My good friend, Lisa Stark, is a total hard body. She’s a fitness competitor, so she is incredibly disciplined and works hard to be in “show shape.”
She also does my nails. Multi-talented, that one.
We were talking at my last appointment about how things were going for her getting ready for her upcoming show, and she said, “I was working on legs the other day at the gym, and the woman sitting next to me on the leg machine was just *staring* at me. I was working my legs to failure, giving the whole face squish, grimace, pain-thing, and when I was done I couldn’t really stand up. Staring lady looks at me and says, ‘Why on earth would you DO that to yourself?'”
Lisa said, “I had kind of an epiphany in that moment. I think people don’t work themselves very hard in a workout because they think, ‘if it hurts, it must be wrong.’ It’s a totally DIFFERENT kind of hurt. It’s not fall down and skin your knee hurt. It’s changing my body and that takes effort and soreness. You have to actually TRY to make something change, and change doesn’t feel that good when you’re in the middle of it sometimes.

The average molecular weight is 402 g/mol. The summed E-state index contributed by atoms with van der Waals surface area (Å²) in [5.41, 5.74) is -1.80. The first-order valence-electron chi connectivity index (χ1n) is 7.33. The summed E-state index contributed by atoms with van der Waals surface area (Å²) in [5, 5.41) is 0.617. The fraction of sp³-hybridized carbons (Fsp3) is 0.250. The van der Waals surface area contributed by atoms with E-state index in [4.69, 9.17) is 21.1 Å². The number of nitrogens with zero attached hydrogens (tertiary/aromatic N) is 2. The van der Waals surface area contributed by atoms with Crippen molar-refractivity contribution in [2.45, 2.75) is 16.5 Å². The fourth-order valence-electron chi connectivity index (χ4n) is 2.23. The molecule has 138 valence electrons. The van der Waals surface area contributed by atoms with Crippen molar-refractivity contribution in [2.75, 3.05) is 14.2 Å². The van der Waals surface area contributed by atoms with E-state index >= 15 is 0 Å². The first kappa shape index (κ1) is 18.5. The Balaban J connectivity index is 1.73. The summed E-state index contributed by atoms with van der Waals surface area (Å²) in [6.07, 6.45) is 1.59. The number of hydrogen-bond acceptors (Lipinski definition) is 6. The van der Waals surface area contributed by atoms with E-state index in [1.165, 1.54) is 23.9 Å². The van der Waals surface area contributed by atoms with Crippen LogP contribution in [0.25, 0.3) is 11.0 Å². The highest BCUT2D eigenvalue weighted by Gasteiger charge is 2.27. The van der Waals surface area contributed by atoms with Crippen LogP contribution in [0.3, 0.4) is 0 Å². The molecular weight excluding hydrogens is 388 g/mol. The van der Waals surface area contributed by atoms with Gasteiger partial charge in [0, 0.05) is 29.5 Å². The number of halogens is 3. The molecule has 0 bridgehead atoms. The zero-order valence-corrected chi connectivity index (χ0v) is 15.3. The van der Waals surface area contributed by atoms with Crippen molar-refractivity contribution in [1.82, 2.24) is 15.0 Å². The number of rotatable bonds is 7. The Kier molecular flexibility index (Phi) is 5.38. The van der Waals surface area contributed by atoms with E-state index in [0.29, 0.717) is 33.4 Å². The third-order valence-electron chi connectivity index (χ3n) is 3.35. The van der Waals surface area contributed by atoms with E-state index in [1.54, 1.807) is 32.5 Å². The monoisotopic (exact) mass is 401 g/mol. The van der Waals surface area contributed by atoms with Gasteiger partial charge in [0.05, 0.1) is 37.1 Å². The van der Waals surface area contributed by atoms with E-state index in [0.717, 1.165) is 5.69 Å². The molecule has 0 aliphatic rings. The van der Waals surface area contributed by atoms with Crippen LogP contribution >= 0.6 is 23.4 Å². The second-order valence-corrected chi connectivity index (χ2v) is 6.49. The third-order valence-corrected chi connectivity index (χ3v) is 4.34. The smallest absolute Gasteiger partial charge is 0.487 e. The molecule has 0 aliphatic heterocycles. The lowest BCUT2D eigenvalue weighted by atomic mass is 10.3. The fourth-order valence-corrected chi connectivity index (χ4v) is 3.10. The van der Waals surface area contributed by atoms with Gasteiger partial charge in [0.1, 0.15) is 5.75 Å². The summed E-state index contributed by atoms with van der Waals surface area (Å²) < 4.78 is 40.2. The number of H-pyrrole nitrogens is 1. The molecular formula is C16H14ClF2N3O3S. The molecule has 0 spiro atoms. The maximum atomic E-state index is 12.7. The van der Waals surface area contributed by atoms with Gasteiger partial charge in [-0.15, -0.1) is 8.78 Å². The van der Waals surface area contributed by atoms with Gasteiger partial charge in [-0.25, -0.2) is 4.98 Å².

Here’s the point I’m trying to make: There are two kinds of pain. One kind of pain is that WITHOUT gain. A good example of pain without gain: is you, sitting on the couch, eating food that does nothing for your body, and bemoaning the fact that you aren’t happy, then soothing that pain with the food that ultimately makes you unhappy.
Pain WITH gain: the last mile on your longest ever run, the extra five pounds you just lifted, saying “no thanks, I’m full,” even when you’re tempted to eat one more cookie
Losing weight is hard. Getting stronger is hard. Change can really hurt sometimes. But I defy you to find something in your life that you value that just landed in your lap without effort and sacrifice. I.e., Pain with gain.